Madison Keys continued her fairytale run at the Australian Open as she beat childhood idol Venus Williams to reach the semi-finals

Keys locks out idol Venus to set all-American semi


Originally published on 28/01/15

Keys, who was born in February 1995, four months after Williams played her first match as a professional, survived an injury scare to claim a 6-3 4-6 6-4 victory to progress reach the last four.  Having upset world No.4 Petra Kvitova in the third round, Keys will now face five-time champion Serena Williams in an all-American semi-final after the world No.1 raced past Dominika Cibulkova 6-2 6-2.

The 19-year-old needed a medical timeout midway through the second set to receive treatment on her left thigh, but recovered to beat the 34-year-old to become the third teenager in as many years to reach the Australian Open semi-finals, following in the footsteps of Sloane Stephens in 2013 and Eugenie Bouchard last season.

“The moment’s definitely sweeter being able to play Venus,” said Keys, whose first memory of tennis is watching Williams at Wimbledon. “It’s amazing, obviously I was very nervous coming out but I had to embrace the moment and I did and I get to enjoy another moment in the next round.”

That next round will see the world No.35 bid to become the first player since Kim Clijsters at the 2009 US Open to beat both Williams sisters at a major.

“It's just one of those things where I have to go out and I have to do my best and I have to really just have to stay focused on my side of the court, because she's obviously very, very good and she's going to play very well,” said Keys of her semi-final opponent. “So if I get too focused on what she's doing I think I can kind of let the moment get away from me. So I'm just really going to stay focused on myself.”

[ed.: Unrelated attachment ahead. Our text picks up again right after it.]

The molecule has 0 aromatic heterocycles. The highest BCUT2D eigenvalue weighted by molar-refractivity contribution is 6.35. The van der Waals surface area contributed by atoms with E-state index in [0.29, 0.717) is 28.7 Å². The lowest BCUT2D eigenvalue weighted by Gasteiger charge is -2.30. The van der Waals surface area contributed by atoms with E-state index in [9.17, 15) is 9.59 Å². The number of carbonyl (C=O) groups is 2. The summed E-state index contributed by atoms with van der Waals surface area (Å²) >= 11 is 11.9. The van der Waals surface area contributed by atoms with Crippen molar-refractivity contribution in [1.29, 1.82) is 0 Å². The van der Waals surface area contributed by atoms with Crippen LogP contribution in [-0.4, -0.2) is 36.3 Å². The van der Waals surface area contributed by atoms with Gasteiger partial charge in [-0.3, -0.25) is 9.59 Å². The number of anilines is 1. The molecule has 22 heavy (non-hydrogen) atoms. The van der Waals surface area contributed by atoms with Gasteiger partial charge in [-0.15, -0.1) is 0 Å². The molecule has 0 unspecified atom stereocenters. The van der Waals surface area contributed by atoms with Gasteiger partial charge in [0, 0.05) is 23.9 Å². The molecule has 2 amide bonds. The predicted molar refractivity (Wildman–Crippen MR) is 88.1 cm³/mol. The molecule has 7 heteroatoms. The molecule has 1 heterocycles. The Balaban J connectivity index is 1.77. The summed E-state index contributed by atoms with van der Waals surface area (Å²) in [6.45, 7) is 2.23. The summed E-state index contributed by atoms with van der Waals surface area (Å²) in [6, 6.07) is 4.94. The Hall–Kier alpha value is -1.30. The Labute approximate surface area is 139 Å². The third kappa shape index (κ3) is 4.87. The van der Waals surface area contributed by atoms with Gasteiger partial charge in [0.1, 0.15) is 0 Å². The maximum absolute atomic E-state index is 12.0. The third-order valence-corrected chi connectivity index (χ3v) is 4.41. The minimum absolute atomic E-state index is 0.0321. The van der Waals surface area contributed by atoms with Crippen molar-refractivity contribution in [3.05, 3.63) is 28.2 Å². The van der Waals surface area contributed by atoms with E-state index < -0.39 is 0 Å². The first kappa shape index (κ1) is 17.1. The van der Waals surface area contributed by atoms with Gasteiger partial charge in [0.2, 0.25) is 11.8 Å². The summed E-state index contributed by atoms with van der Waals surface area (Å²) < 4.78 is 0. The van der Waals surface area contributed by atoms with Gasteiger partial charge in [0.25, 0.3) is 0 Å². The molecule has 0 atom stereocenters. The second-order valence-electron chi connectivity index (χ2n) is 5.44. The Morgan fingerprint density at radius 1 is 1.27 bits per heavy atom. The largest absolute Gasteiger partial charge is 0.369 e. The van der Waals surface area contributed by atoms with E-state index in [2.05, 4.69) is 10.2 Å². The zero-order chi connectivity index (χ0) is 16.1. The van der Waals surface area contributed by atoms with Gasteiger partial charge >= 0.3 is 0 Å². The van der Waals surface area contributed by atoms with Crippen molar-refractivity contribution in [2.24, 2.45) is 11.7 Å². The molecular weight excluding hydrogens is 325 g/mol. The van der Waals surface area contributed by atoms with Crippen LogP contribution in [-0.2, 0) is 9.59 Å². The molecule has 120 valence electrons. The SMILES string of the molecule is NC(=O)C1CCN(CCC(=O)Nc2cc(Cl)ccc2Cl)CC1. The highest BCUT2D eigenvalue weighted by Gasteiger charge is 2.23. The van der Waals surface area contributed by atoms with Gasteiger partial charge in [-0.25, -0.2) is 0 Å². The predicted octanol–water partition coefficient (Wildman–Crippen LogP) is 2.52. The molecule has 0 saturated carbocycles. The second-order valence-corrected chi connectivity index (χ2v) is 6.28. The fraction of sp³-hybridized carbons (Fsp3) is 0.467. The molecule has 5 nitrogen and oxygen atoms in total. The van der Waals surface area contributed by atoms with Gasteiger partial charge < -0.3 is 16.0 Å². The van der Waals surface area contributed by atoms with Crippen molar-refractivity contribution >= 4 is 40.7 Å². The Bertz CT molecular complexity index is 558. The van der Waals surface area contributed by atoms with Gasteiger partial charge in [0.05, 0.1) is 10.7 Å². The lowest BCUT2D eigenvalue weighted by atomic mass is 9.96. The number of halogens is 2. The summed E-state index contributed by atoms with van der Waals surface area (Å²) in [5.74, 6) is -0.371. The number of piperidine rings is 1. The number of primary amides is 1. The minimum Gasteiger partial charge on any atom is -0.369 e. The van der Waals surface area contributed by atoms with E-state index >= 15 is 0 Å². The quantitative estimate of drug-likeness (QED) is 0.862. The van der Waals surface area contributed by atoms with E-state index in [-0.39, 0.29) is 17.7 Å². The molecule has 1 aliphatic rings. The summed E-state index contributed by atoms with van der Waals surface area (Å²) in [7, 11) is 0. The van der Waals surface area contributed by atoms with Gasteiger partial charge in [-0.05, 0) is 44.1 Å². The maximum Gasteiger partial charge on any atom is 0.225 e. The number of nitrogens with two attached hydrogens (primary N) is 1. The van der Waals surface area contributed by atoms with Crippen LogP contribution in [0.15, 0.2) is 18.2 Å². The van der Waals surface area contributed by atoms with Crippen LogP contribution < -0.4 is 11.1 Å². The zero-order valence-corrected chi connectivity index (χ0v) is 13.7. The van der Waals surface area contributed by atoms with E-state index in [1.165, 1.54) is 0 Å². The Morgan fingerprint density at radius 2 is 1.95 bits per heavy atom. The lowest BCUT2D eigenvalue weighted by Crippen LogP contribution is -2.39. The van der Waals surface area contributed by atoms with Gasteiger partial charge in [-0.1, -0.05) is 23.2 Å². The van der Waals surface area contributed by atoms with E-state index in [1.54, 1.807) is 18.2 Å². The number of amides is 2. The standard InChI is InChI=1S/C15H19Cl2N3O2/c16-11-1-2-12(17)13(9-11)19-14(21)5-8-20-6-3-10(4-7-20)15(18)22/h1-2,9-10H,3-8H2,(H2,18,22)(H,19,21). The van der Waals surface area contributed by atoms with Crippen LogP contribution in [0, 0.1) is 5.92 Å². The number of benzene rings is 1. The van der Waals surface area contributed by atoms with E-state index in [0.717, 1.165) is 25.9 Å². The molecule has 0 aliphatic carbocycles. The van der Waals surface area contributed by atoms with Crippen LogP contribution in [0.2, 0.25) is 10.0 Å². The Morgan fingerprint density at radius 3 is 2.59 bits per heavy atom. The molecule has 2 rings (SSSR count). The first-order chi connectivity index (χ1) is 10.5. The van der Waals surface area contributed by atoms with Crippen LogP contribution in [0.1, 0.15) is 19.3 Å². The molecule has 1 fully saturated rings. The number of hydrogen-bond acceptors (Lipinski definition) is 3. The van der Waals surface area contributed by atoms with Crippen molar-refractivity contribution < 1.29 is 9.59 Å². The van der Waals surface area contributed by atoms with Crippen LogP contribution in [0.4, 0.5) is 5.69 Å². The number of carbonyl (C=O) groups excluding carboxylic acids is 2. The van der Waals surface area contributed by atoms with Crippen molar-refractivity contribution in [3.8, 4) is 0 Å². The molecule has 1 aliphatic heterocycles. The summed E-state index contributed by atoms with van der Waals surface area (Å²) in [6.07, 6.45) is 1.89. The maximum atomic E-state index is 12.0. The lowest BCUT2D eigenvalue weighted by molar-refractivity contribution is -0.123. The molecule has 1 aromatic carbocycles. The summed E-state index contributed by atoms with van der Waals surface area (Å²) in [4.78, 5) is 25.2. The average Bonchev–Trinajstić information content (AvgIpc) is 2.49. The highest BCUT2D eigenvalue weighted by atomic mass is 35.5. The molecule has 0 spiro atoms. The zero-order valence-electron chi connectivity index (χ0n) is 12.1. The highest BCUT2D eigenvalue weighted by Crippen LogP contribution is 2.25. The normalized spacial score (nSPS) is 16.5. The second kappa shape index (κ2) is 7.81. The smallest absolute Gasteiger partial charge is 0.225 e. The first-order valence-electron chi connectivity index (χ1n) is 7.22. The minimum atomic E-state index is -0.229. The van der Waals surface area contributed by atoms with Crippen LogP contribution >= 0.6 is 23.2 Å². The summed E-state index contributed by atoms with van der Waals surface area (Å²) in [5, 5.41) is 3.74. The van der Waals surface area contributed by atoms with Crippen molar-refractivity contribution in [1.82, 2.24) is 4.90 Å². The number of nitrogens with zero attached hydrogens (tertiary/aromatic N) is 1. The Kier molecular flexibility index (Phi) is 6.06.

Trailing 1-4 in the second set, Keys was received attention on her left adductor, an injury that forced her to retire from her third-round match against Yaroslava Shvedova at Wimbledon last year, just a week after winning her first WTA title in Eastbourne.

Although she battled back to 4-4, she dropped serve again as Williams took the second set to force a decider. After eventually prevailing in a topsy turvy final set which saw the momentum shift one way then the other with five breaks of serve, Keys admitted she feared her tournament might have come to a premature end.

“It was definitely kind of a flashback to Wimbledon for me,” she said. “I’ve had some problems with that part of my leg so it was kind of an overwhelming moment. It was kind of scary. But luckily was able to catch it before I did any real damage to it. You know, luckily the painkillers and adrenaline in the end kind of helped me get through it.”

For Williams, playing in her first Grand Slam quarter-final since the 2010 US Open, former world No.1 Williams is on the brink of breaking back into the top 10 after an impressive start to the season, winning the 43rd title of her career in Auckland.

“It already feels like a long season already, so many matches in a row,” she said. “But it's a great start. Hopefully, you know, I'll be able to keep this level up."

Of her opponent, 15 years her junior, Williams said: “The sky's the limit. There is no limit on what you can achieve. No one can stop you. Sometimes you may not win every match, but there's a lot of them you can win. Really the sky's the limit for her and anyone out there.”



Tim Farthing, Tennishead Editorial Director & Owner, has been a huge tennis fan his whole life. He's a tennis journalist and entrepreneur as well as playing tennis to a national standard. He also helps manage his local club and volunteers for his local tennis organisation. He's a specialist in content about the administration of professional tennis and tennis coaching for all levels.